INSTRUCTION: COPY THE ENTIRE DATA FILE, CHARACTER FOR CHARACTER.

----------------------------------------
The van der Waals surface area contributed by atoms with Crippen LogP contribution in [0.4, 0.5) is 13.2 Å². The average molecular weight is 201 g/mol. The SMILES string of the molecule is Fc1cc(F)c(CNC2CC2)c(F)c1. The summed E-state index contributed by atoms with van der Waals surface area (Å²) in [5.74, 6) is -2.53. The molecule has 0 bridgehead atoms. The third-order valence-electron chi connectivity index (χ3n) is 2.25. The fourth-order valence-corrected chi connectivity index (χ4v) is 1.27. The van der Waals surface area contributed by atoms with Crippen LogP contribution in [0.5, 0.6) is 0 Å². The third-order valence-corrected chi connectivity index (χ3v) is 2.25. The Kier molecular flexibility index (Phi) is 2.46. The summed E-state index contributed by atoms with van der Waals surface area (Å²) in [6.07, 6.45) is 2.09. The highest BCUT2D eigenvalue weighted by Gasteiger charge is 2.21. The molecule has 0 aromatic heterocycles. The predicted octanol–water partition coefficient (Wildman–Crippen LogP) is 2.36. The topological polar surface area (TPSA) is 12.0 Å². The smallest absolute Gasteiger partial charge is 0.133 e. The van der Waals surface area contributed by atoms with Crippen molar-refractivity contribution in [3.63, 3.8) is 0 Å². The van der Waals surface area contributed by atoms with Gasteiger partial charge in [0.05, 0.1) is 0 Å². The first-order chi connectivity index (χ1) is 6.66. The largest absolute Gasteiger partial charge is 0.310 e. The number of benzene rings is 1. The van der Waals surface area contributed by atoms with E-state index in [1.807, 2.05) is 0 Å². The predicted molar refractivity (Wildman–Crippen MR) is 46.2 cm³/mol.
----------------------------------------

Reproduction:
The van der Waals surface area contributed by atoms with Crippen LogP contribution in [0.4, 0.5) is 13.2 Å². The average molecular weight is 201 g/mol. The SMILES string of the molecule is Fc1cc(F)c(CNC2CC2)c(F)c1. The summed E-state index contributed by atoms with van der Waals surface area (Å²) in [5.74, 6) is -2.53. The molecule has 0 bridgehead atoms. The third-order valence-electron chi connectivity index (χ3n) is 2.25. The fourth-order valence-corrected chi connectivity index (χ4v) is 1.27. The van der Waals surface area contributed by atoms with Crippen LogP contribution in [0.5, 0.6) is 0 Å². The third-order valence-corrected chi connectivity index (χ3v) is 2.25. The Kier molecular flexibility index (Phi) is 2.46. The summed E-state index contributed by atoms with van der Waals surface area (Å²) in [6.07, 6.45) is 2.09. The highest BCUT2D eigenvalue weighted by Gasteiger charge is 2.21. The molecule has 0 aromatic heterocycles. The predicted octanol–water partition coefficient (Wildman–Crippen LogP) is 2.36. The topological polar surface area (TPSA) is 12.0 Å². The smallest absolute Gasteiger partial charge is 0.133 e. The van der Waals surface area contributed by atoms with Crippen molar-refractivity contribution in [3.63, 3.8) is 0 Å². The van der Waals surface area contributed by atoms with Gasteiger partial charge in [0.05, 0.1) is 0 Å². The first-order chi connectivity index (χ1) is 6.66. The largest absolute Gasteiger partial charge is 0.310 e. The number of benzene rings is 1. The van der Waals surface area contributed by atoms with E-state index in [1.807, 2.05) is 0 Å². The predicted molar refractivity (Wildman–Crippen MR) is 46.2 cm³/mol.